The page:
stock --- it will instead look light brown.) Pour the contents
of your pot through a collander to remove the bones, then freeze or can
the stock for later use.
Although this process
sounds a bit complex, I completed the whole thing
in about four hours for seven broilers, not counting the time the stock
spent simmering on its own. As a result, we enjoyed four servings
of pesto chicken salad, put away two cups of cooked meat and three
of broth to turn into four gallons of summer soup, and have about two
meals worth of breasts and four meals worth of legs waiting for us in
the freezer. Homegrown protein for 34 meals --- not bad for a
I was disappointed by the feed
conversion rate of
our first round of 2012 broilers. I felt like I did everything
right --- providing higher quality pasture and feed than ever before, and even carrying
jars of cicadas to the chicks now and then. But the
feed to meat ratio was a disappointing 5.6, worse than 75% of last
year's efforts. What happened?
I have several
hypotheses, one being that our new method of providing unlimited
storebought feed tempted the broilers to sit around the trough rather
than foraging. (The chickens did seem to be foraging a lot, but
they clearly ate more storebought feed too.) Granted, this year's
broilers also grew a lot bigger than ever before, as you can see in the
first graph in this post --- that blue blob nearly poking off the top of the
chart is the average weight of a 12 week old Black Australorp cockerel
in 2012, compared to the weights of Black Australorp, Cuckoo Marans,
and Light Sussex cockerels last year.
In a way, it's worth
giving the chickens extra feed if you end up with larger broilers,
because there's less butchering involved per pound of meat that
way. It was also handy to be able to slide our three keepers (two
pullets and a cockerel) into the laying flock without the newcomers
being so small they were immediately beaten up. And I had fewer
hard decisions to make since my chores simply consisted of topping off
the feeder so it was always full. On the other hand, it's
disappointing to still be feeding nearly twice the industry standard
per pound of meat.
All of that said, I'm not
entirely sure that the unlimited feed was the cause of the lower feed
conversion rate this time around. On a whim, I took a look at how
the proportion of male to female birds in the flock affected the feed
to meat ratio. Although there's not nearly enough data to come to
any conclusions, there is an interesting trend toward more males in the
flock meaning the birds eat a lot more per pound of meat they
produce. Maybe those boy birds spend so much energy posturing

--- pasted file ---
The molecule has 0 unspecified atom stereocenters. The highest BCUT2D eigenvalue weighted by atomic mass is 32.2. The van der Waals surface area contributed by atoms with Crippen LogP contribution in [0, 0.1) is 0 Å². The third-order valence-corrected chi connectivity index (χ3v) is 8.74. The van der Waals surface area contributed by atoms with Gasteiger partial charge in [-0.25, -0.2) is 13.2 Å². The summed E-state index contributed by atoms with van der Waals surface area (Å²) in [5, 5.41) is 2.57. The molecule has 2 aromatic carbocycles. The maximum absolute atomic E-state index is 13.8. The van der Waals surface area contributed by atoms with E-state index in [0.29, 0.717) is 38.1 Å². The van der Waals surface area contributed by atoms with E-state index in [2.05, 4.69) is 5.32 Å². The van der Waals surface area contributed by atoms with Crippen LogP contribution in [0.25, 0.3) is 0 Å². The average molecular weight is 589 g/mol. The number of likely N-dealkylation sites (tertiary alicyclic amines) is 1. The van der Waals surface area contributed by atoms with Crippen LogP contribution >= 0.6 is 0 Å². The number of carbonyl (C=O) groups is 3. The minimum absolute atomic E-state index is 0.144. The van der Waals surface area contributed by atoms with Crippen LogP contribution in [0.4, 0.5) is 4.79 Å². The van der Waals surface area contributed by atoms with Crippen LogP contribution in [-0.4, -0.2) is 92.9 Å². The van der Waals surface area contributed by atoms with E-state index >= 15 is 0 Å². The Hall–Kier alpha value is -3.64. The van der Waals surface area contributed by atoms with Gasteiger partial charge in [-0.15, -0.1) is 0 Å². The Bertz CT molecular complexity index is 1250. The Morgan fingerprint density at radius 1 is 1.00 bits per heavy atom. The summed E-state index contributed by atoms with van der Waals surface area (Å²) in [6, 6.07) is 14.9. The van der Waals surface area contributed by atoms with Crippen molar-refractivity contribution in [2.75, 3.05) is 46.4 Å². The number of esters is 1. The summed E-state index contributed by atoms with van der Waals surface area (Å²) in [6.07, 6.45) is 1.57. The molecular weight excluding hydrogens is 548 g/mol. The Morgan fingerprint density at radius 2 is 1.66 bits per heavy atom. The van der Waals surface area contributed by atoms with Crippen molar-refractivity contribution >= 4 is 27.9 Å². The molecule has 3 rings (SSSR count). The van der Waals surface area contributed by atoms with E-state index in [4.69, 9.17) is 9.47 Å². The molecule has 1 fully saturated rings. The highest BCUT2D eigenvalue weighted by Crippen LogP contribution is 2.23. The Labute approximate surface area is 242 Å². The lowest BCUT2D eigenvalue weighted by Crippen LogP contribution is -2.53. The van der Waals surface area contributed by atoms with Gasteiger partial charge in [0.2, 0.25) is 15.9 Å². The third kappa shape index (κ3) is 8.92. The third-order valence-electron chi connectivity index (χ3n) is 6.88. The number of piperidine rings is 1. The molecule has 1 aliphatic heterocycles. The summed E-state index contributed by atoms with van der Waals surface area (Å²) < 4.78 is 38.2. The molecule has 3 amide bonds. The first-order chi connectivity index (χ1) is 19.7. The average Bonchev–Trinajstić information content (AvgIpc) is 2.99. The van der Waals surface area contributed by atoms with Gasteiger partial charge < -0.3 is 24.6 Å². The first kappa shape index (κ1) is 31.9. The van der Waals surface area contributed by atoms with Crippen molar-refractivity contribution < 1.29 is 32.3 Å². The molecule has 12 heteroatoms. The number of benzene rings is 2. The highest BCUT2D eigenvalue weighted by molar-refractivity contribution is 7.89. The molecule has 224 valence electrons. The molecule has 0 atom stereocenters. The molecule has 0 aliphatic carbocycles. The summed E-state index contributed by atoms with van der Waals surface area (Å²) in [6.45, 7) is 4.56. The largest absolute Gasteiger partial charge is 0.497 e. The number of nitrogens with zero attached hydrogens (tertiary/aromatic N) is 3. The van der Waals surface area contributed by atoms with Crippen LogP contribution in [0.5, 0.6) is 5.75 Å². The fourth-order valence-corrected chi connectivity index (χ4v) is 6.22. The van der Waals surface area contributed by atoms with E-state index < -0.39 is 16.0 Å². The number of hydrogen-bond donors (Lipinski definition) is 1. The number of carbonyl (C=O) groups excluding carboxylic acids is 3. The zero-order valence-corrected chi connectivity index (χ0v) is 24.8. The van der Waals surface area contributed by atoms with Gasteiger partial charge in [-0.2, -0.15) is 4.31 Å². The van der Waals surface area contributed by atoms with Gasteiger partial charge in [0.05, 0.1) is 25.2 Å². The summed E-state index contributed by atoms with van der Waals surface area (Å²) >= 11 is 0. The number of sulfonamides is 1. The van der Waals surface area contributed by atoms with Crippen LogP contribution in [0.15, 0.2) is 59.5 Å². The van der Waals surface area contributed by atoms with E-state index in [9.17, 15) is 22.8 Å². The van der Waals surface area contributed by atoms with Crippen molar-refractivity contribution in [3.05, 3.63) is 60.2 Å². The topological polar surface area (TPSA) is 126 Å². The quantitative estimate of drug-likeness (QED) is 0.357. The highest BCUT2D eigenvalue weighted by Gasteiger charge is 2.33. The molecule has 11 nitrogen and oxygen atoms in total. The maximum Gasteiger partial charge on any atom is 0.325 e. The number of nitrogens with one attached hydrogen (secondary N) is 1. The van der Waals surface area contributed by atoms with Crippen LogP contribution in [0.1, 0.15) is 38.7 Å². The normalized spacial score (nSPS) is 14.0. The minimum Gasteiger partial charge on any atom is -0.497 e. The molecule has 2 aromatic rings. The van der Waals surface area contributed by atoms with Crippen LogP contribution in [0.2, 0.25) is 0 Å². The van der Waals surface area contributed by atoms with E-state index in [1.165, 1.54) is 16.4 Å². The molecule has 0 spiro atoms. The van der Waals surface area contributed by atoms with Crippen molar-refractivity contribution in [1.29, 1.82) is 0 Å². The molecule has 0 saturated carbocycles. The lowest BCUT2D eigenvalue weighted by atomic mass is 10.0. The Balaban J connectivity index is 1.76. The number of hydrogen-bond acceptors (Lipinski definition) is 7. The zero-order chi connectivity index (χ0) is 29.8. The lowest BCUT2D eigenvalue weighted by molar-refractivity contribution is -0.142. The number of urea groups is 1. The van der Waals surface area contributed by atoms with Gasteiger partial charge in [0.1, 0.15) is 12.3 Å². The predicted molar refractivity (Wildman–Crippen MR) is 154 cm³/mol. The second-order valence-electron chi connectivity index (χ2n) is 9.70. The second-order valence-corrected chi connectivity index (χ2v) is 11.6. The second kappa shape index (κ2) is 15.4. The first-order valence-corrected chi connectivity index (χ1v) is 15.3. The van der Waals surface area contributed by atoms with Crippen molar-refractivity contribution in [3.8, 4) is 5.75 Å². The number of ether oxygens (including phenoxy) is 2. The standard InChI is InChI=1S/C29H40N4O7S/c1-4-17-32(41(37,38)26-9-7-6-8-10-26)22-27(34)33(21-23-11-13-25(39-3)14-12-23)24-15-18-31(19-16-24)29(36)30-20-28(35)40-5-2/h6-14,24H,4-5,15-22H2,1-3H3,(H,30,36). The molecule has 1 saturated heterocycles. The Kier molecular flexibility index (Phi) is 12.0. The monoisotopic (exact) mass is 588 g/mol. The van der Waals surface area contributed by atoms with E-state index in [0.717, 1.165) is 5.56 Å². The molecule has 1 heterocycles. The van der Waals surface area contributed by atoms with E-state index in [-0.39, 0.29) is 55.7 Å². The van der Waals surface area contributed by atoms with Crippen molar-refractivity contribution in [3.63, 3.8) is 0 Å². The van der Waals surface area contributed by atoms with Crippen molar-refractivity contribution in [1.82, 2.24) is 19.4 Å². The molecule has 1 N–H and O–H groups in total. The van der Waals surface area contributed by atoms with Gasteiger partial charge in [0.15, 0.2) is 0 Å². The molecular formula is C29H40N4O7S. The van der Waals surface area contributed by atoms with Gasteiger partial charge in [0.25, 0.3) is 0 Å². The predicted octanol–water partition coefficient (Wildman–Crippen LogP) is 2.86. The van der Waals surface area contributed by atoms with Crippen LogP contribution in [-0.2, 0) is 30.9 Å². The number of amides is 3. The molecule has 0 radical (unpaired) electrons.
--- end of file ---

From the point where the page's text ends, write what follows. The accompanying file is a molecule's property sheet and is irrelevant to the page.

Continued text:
that they mess up my feed conversion rate?
I'm going to go ahead
and finish raising the second round of 2012 broilers with unlimited
feed this summer and will crunch some more numbers before deciding on a
game plan for our fall batch.
It's easy to provide the
flock with unlimited clean water using our chicken waterer.
As we get better and better
at processing chickens, it becomes more and more apparent that plucking
takes more time than all of the other stages in the butchering process
put together. Last year, Mark built me the very simple, washboard-style
plucker shown here,
and the contraption sped us up so much that I was able to squeeze two
or three more birds into each three hour butchering episode. But
was there an even better (but still low tech and cheap) solution?
While brainstorming with
Mark's mom over the winter, we came up with the idea of repurposing a
cat grooming glove to expedite plucking even more. The
washboard-style plucker did an awesome job when the bird came in
contact with the plucker, but birds have all kinds of nooks and
crannies that the plucking fingers seldom reached. Could human
fingers, aided by a bit of technology, do it better?
The first couple of grooming
gloves we tried weren't very helpful, but the one shown here did indeed
speed matters up. By the end of the experimental butchering
session, Mark and I had settled on pulling out the big wing and tail
feathers by hand (they're easy and fast, and our technological plucking
assistants couldn't get them), running the chicken through the
washboard (since the device is fastest at removing feathers), then
going back over the bird with the plucking glove, before finally
pulling out the last few ornery feathers by hand.
The plucking glove
worked much better when we turned the hose on the bird to wash away
loosened feathers. I also quickly learned to run my hand over the
feathers in the reverse direction (roughing them up rather than laying
them flat), and to pull wings and legs this way and that to reach into
We still have seven more
broilers to process in this round, so we'll use those birds to figure
out how long it takes me to pluck a bird by hand vs. with our two
contraptions. Stay tuned for more details.
Our chicken waterer is always POOP-free, perfect
for keeping healthy chickens of all ages.
I've posted before about
chickens and mushrooms
(in the permaculture sense, not literally). Another way to save
space on the small homestead is to put honeybees in your chicken
I've read that a few
chickens learn to nab bees out of the air as the insects come in for a
landing, but most people seem to have no problem putting a bee hive in
the chicken pasture. The only small problem we ran into is that
our chickens wanted to scratch all of the straw off the kill mulch
around the base of our Warre hive.
Bees like living in an
area without too much activity, so if you have too many chickens in
your pasture, adding bees might not work. Of course, if you have
too many chickens in your pasture, you'll have other problems to
contend with as well. In our rotational
are only pecking around the hive for one week each month and the bees
don't seem to care.
After compost worms, I think
chickens and bees are the first livestock beginning homesteaders should
consider. Bees take less time, but are also less intuitive, so
you'll need to study a few books or take a class before starting your
apiary. Chickens require just a little more caretaking (although